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A difference of opinion

Andrew is the health and welfare manager for his disabled son, Jack. The court appointed a trustee company as Jack’s property manager and, initially, Andrew and the trustee company had a good relationship. However, in 2016 the relationship manager changed, and the new person said she had invested Jack’s $120,000 in a term deposit.

Four months later Andrew checked in about the term deposit and discovered the new relationship manager had not invested the money. Instead, Jack’s money had been sitting in a non-interest-bearing account and Jack had lost about $1,200 in interest.

The relationship manager apologised for the mistake and said she would deposit $1,200 into Jack’s account immediately to make up for the lost interest.

In 2019 Andrew was looking back over the financial statements for the last three years and could not see the lost interest deposit so complained to the trustee company. The trustee company said that the money had been included in a larger amount of interest credited to the account the following year. This advice was incorrect.

In 2021 Andrew was still not satisfied that the lost interest had been credited to Jack’s account, so complained again.

The trustee company investigated Andrew’s complaint and discovered they had paid the money into the account in 2016 in two separate amounts, one month apart. The trustee company had changed their record keeping in the interim and couldn’t explain why the refund was made in this way or why Andrew had been given the wrong information in 2019.

The trustee company:

  • apologised for the confusion and for being unable to provide a complete explanation of why the refund was made in two amounts
  • provided account records showing the two deposits
  • deposited $1,200 into Jack’s account as compensation for the confusion.

However, the trustee company went on to say they were concerned that Jack’s money was held in a term deposit. The trustee company had analysed Jack’s needs and thought the money would be better invested in a diversified managed fund. Andrew rejected the trustee company’s advice, worried that the diversified fund was not a safe investment for Jack.


Andrew complained to FSCL, primarily about the trustee company wanting to invest Jack’s money in a diversified fund. Andrew had checked the trustee company’s website and noticed the warnings that the fund was not guaranteed. Andrew was worried that the trustee company might lose all Jack’s money.

Andrew went on to say that he had received three different explanations about what happened to the lost interest, and he did not know who to believe. Although the trustee company had now deposited $1,200 into Jack’s account, Jack had lost the interest that would have been earned on this money since 2016.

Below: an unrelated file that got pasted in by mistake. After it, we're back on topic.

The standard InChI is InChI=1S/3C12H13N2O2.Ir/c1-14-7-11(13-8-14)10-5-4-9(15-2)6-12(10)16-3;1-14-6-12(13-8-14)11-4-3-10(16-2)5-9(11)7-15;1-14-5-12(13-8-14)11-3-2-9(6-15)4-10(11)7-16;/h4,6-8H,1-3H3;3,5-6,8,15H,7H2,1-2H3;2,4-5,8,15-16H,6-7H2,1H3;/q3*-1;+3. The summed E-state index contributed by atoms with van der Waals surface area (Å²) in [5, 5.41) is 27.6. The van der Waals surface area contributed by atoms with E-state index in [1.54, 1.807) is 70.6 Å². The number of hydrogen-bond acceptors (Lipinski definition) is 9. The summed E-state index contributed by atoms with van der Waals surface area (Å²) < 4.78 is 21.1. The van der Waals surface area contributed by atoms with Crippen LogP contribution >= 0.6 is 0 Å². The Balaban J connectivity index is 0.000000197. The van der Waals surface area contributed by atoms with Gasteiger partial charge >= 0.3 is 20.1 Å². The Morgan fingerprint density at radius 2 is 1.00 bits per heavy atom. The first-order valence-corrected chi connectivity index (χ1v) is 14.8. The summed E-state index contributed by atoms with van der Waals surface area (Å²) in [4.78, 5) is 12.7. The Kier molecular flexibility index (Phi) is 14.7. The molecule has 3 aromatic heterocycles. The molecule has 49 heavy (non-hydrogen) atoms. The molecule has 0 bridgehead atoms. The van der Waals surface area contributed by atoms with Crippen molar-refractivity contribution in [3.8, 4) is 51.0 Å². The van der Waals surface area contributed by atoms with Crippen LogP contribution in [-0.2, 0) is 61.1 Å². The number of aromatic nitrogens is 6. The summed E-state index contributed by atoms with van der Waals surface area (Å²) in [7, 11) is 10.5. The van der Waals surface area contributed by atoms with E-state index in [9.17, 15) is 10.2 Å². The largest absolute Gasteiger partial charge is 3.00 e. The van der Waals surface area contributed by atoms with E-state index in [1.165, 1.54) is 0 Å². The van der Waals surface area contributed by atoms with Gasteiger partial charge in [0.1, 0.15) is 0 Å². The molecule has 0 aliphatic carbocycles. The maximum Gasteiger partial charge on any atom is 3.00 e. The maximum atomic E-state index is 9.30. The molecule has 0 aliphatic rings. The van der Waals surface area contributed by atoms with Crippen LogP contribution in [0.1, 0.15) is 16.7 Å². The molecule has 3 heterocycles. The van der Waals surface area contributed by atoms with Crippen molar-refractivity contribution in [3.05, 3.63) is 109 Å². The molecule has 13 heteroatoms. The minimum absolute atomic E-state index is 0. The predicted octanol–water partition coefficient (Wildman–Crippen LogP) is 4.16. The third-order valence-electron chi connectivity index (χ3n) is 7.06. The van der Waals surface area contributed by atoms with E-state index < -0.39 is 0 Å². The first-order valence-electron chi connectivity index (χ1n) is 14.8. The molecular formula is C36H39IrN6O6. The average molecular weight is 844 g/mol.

The trustee company agreed to deposit Jack’s money in a term deposit again but said, when the term expired, they would review Jack’s situation again and it could be that a diversified fund would be in his best interests. The trustee company offered to meet Andrew to discuss why they considered a diversified fund was appropriate for Jack.

The trustee also acknowledged the confusion caused by the conflicting explanations about the lost interest refund but said they had paid $1,200 to compensate Andrew and Jack for the confusion caused.

The trustee company also said, if Andrew did not have confidence in their ability to manage Jack’s affairs, they would not oppose Andrew taking over the property management role.


We acknowledged Andrew’s concern for his son’s welfare but explained our view that the trustee company had responded appropriately.

It seemed to us most likely that the two payments deposited to Jack’s account a month or so after Andrew complained about the lost interest were compensation for that lost interest. It seemed too much of a coincidence that the money could be anything else. We were, therefore, of the view that the $1,200 paid into Jack’s account in 2021 was reasonable compensation for any further inconvenience caused.

We also explained to Andrew that, as Jack’s property manager, the trustee company were obliged to review Jack’s situation and ensure his money was appropriately invested, and this could mean investing in a diversified fund. We agreed with the trustee company’s suggestion that, if Andrew had lost confidence in their ability to manage Jack’s money, he should talk to a lawyer about applying to the court to take over this role.


Andrew did not accept our decision, saying:

  • he was not convinced that the lost interest had been credited to the account in 2016, so wanted further compensation for the interest lost on the $1,200 over the last five years
  • a diversified fund was not appropriate for his son because Jack could lose all his money
  • the trustee company should resign from their role as property manager.

We were not persuaded to change our decision and said that Andrew should discontinue his complaint.

Insights for participants

Although the trustee company had made mistakes in the past, their response to Andrew’s complaint was excellent. The trustee company:

  • apologised for the confusion caused by the different explanations
  • properly investigated what had happened in the past and gave as much information as they could about the lost interest
  • offered a generous amount of compensation
  • explained why they considered a diversified fund was appropriate for Jack, and offered to meet Andrew to discuss further
  • reinvested the money in a term deposit to allow Andrew time to consider taking over as property manager
  • realised that sometimes ending a relationship can be the best way forward.